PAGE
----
Achieving effective and efficient experimental designs in the study of osteoporosis is extremely difficult. First, it is difficult to define and then find a true control. Should the control be a young adult, age-matched without a fracture, or age-matched and BMD-matched without a fracture? Is tissue from a cadaver without fracture “normal”? Would a fracture have occurred within a few days had the individual lived longer? Second, it is often difficult to obtain experimental samples for in vitro research. Fractured vertebrae are not removed after fracture, and hip fractures are most often fixed without the need for arthroplasty. Tissue, which is obtained after fracture, therefore is not representative of all osteoporotic fractures. Prospective clinical trials are difficult and expensive because of the long follow-up times and the large number of individuals required to provide statistically significant and meaningful data. A further complication arises with the variations across different fracture sites. These variations have been hypothesized to be caused by two types of osteoporosis(55) and also may be a function of further site-specific factors.
  • (11)
    The etiologies of osteoporosis, whether biomechanical, molecular, cellular, environmental, or otherwise, are still relatively unknown.

What is the “take-home” message? What does this say about the best methods of screening for fracture risk and the future of biomechanics research in osteoporosis?

For robust fracture risk screening, it appears that we can do better than BMD alone with current knowledge and technology. BMD by itself can predict fractures with a detection rate of 30-50% and a false positive rate of about 15%, using a cut-off of 1 SD below the mean BMD and actual hip fracture and BMD data.(4,56) Using a 0.5 SD difference in BMD between individuals who will and will not develop fracture, Law et al.(56) show a 6% detection rate and 2% false positive rate with a cut-off of 2 SD below the mean. Looking at the numbers from a different perspective, 85-95% of white women who fracture have BMD measurements less than 2.5 SD below normal.(57) By combining BMD and some “geometric” factors, either by looking at the size and shape of a bone or further describing the BMD by location within the bone, we can likely identify more accurately those who have or will sustain a fracture. For example, Sandor et al.(5) claim an accuracy of 90% by including the distribution of BMD. It is inappropriate to expect to achieve perfect identification of individuals who will fracture, because there is a varying amount of risk that is attributable to the chance of sufficient loading to fracture the bone (i.e., a significant fall). Although technology appears to be available to improve on BMD alone, clinical trials have not been completed that will enable its acceptance and general use. There is a need for prospective clinical trials to verify previous results in large populations and determine what geometry/location information provides the best fracture prediction. However, once it is indicated, it should require little work to incorporate into current screening protocols.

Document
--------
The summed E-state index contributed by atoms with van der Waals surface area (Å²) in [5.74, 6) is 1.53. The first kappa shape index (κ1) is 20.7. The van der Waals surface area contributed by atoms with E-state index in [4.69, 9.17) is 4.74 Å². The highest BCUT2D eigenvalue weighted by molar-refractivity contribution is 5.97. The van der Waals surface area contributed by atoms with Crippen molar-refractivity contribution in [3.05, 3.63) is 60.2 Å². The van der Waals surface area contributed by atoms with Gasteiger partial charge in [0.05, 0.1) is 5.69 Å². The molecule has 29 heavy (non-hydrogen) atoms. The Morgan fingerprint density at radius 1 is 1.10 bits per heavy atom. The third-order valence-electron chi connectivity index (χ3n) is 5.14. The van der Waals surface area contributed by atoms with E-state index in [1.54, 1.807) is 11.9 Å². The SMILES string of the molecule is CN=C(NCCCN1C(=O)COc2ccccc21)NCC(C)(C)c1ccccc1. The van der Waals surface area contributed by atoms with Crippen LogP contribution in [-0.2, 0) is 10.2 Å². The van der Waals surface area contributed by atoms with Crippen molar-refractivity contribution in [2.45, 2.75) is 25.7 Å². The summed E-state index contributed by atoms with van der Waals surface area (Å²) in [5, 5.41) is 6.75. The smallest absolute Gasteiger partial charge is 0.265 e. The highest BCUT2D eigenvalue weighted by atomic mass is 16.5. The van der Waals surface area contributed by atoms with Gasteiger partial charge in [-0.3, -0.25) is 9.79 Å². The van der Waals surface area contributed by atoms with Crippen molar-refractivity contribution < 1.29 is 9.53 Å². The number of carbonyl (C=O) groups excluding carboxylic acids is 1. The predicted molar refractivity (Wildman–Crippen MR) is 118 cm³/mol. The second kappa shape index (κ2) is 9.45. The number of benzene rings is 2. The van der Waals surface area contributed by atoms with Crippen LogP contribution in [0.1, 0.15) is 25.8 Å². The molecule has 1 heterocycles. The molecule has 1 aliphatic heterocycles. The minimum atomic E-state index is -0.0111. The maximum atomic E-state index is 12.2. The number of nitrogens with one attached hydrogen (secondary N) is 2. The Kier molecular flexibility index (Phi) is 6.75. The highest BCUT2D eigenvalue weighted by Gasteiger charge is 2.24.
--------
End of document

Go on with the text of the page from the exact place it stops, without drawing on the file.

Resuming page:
There are several characteristics of bone that have a potential to further improve our ability to identify those at risk of fracture. Tissue material properties may provide additional information about fracture risk, but it is unlikely that it will become routine in screening for osteoporosis because of its invasive nature. Genetic analysis may, in the future, provide additional methods of screening, and with currently identified candidate genes(53,58) and the recent announcement that the human genome has been mapped, progress may begin to accelerate. In addition, noninvasive means of measuring trabecular bone architecture may soon provide an additional level of insight for screening, although the resolution is currently insufficient. There are likely to be additional attributes that are discovered from ongoing basic science research that correlate with fracture risk. However, it is unclear whether these methods provide improved risk estimates beyond that from BMD and geometry/location.

Biomechanics teaches us that the risk of fracture is dependent on the geometry of the bone, its architecture (at all scales of hierarchy), its material properties and the distribution of material properties, and the character of the imposed load (magnitude, rate, and direction). Genetics can influence the geometry, material properties, architecture, or the propensity for an individual to alter these features in response to the environment or underlying physiological conditions. The environment provides the cues that may trigger an adaptation response over time or the acute conditions that are sufficient to cause a fracture. Noninvasive imaging techniques can provide measures of geometry and a correlate to macroscopic material properties (BMD). Until we have effective methods for measuring microarchitecture and genetic or other biomarkers for individual response dynamics, we should strive to use both geometry and BMD to predict susceptibility to fracture in patients.